For months now, global public opinion has been living in fear of a possible nuclear war; a fear at times irresponsibly amplified by both the media and the continuous threats of war and mutual insults launched by the two protagonists of the moment, the president of the United States, Donald Trump, and the supreme leader of North Korea, Kim Jong-un.
There are no precedents in recent history for such exchanges, or rather ad hominem insults. In the years of the Cold War, even at the most critical moments, the political clash between the two superpowers (U.S. and USSR) was mediated by the correctness of diplomatic form (the rest, including personal attacks, was left to the party newspapers and the various news agencies). In this way many occasions for conflict – including nuclear conflict – were avoided, like the famous Cuban Missile Crisis of 1962, where in order to ensure peace, even Pope John XXIII was asked to mediate.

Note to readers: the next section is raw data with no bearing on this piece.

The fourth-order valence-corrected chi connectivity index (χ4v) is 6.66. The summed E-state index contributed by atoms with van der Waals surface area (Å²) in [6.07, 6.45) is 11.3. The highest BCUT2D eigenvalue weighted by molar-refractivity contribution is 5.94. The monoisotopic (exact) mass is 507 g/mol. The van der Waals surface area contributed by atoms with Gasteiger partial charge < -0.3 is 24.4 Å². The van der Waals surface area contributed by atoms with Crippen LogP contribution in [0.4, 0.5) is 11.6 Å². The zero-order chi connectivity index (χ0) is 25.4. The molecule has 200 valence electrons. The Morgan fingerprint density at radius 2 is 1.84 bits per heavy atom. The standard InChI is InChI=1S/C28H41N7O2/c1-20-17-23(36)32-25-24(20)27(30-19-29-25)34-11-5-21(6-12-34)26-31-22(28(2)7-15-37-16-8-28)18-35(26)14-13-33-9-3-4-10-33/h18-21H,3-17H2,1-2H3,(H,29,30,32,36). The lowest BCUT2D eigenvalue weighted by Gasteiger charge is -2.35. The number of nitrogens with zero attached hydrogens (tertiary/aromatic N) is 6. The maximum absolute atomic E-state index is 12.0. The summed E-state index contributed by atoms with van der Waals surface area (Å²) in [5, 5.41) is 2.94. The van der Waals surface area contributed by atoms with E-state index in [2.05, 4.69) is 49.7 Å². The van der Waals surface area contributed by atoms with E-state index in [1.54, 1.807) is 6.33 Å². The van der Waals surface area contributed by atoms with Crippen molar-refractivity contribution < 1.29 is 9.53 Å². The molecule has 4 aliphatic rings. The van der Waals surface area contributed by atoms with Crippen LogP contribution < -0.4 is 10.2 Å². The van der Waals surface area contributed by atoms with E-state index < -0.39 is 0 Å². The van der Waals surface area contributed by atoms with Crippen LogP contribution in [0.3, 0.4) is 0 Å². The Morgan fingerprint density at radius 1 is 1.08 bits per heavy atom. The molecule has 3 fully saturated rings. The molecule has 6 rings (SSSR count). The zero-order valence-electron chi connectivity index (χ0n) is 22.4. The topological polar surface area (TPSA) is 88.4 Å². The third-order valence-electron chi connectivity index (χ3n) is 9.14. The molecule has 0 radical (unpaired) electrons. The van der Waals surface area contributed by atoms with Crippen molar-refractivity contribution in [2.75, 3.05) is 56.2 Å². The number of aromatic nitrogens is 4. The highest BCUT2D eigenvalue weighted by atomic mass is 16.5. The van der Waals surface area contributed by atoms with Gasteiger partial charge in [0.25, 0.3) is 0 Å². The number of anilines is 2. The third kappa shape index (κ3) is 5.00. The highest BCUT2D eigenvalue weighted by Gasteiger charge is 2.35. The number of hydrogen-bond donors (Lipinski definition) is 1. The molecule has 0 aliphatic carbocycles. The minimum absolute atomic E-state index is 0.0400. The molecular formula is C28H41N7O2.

The great fear is that the war of words could gradually lead to nuclear war. Both rivals have recently made shows of force: North Korea has expanded the number of missile launches and nuclear tests of increasingly more powerful weapons; meanwhile the United States has sent various naval and air units to the Pacific. This has led to a further increase of tensions. At this point the big risk is that a nuclear conflict could be triggered by either an erroneous assessment of the facts or an accident due to human error.
The hard work of parallel diplomacy
While Donald Trump and Kim Jong-un exchange concrete threats of atomic war, U.S. and North Korean diplomats continue to meet prudently and carefully at the United Nations in New York, according to the U.S. magazine The Atlantic. The hope is to lay the groundwork for formal negotiations between the two powers in the future, to reach an agreement on the controversial issues, and interrupt the dangerous escalation that could lead to a disastrous nuclear war. It is a question that has kept the international community on edge for months now.